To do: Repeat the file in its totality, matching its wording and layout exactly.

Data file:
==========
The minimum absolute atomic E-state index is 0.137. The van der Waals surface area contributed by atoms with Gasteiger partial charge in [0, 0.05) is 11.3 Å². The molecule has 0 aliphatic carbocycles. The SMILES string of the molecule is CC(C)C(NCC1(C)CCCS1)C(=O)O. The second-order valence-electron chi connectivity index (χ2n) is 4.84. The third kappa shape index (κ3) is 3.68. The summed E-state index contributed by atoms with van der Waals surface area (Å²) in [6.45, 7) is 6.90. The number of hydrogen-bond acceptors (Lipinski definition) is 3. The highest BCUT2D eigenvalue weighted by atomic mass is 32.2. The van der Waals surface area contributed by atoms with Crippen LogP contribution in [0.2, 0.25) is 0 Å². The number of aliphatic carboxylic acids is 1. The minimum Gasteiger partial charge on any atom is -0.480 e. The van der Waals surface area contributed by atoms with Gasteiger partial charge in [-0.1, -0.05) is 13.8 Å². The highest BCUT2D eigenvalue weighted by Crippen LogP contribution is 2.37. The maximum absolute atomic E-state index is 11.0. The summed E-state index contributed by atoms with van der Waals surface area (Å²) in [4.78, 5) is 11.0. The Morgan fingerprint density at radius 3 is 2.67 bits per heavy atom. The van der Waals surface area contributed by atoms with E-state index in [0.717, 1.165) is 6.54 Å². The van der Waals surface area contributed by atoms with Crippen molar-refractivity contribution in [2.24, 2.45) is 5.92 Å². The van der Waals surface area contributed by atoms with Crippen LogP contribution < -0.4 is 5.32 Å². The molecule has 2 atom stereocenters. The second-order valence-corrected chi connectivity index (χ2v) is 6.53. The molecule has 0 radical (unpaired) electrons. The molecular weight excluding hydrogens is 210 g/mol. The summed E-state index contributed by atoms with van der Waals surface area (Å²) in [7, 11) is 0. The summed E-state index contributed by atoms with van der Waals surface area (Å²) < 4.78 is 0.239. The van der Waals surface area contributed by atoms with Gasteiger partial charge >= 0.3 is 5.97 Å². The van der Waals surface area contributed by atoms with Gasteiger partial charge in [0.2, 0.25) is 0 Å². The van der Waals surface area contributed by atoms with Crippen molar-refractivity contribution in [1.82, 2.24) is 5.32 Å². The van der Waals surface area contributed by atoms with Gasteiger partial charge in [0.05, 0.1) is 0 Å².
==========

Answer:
The minimum absolute atomic E-state index is 0.137. The van der Waals surface area contributed by atoms with Gasteiger partial charge in [0, 0.05) is 11.3 Å². The molecule has 0 aliphatic carbocycles. The SMILES string of the molecule is CC(C)C(NCC1(C)CCCS1)C(=O)O. The second-order valence-electron chi connectivity index (χ2n) is 4.84. The third kappa shape index (κ3) is 3.68. The summed E-state index contributed by atoms with van der Waals surface area (Å²) in [6.45, 7) is 6.90. The number of hydrogen-bond acceptors (Lipinski definition) is 3. The highest BCUT2D eigenvalue weighted by atomic mass is 32.2. The van der Waals surface area contributed by atoms with Crippen LogP contribution in [0.2, 0.25) is 0 Å². The number of aliphatic carboxylic acids is 1. The minimum Gasteiger partial charge on any atom is -0.480 e. The van der Waals surface area contributed by atoms with Gasteiger partial charge in [-0.1, -0.05) is 13.8 Å². The highest BCUT2D eigenvalue weighted by Crippen LogP contribution is 2.37. The maximum absolute atomic E-state index is 11.0. The summed E-state index contributed by atoms with van der Waals surface area (Å²) in [4.78, 5) is 11.0. The Morgan fingerprint density at radius 3 is 2.67 bits per heavy atom. The van der Waals surface area contributed by atoms with E-state index in [0.717, 1.165) is 6.54 Å². The van der Waals surface area contributed by atoms with Crippen molar-refractivity contribution in [2.24, 2.45) is 5.92 Å². The van der Waals surface area contributed by atoms with Crippen LogP contribution < -0.4 is 5.32 Å². The molecule has 2 atom stereocenters. The second-order valence-corrected chi connectivity index (χ2v) is 6.53. The molecule has 0 radical (unpaired) electrons. The molecular weight excluding hydrogens is 210 g/mol. The summed E-state index contributed by atoms with van der Waals surface area (Å²) in [7, 11) is 0. The summed E-state index contributed by atoms with van der Waals surface area (Å²) < 4.78 is 0.239. The van der Waals surface area contributed by atoms with Gasteiger partial charge >= 0.3 is 5.97 Å². The van der Waals surface area contributed by atoms with Gasteiger partial charge in [0.2, 0.25) is 0 Å². The van der Waals surface area contributed by atoms with Crippen molar-refractivity contribution in [1.82, 2.24) is 5.32 Å². The van der Waals surface area contributed by atoms with Gasteiger partial charge in [0.05, 0.1) is 0 Å².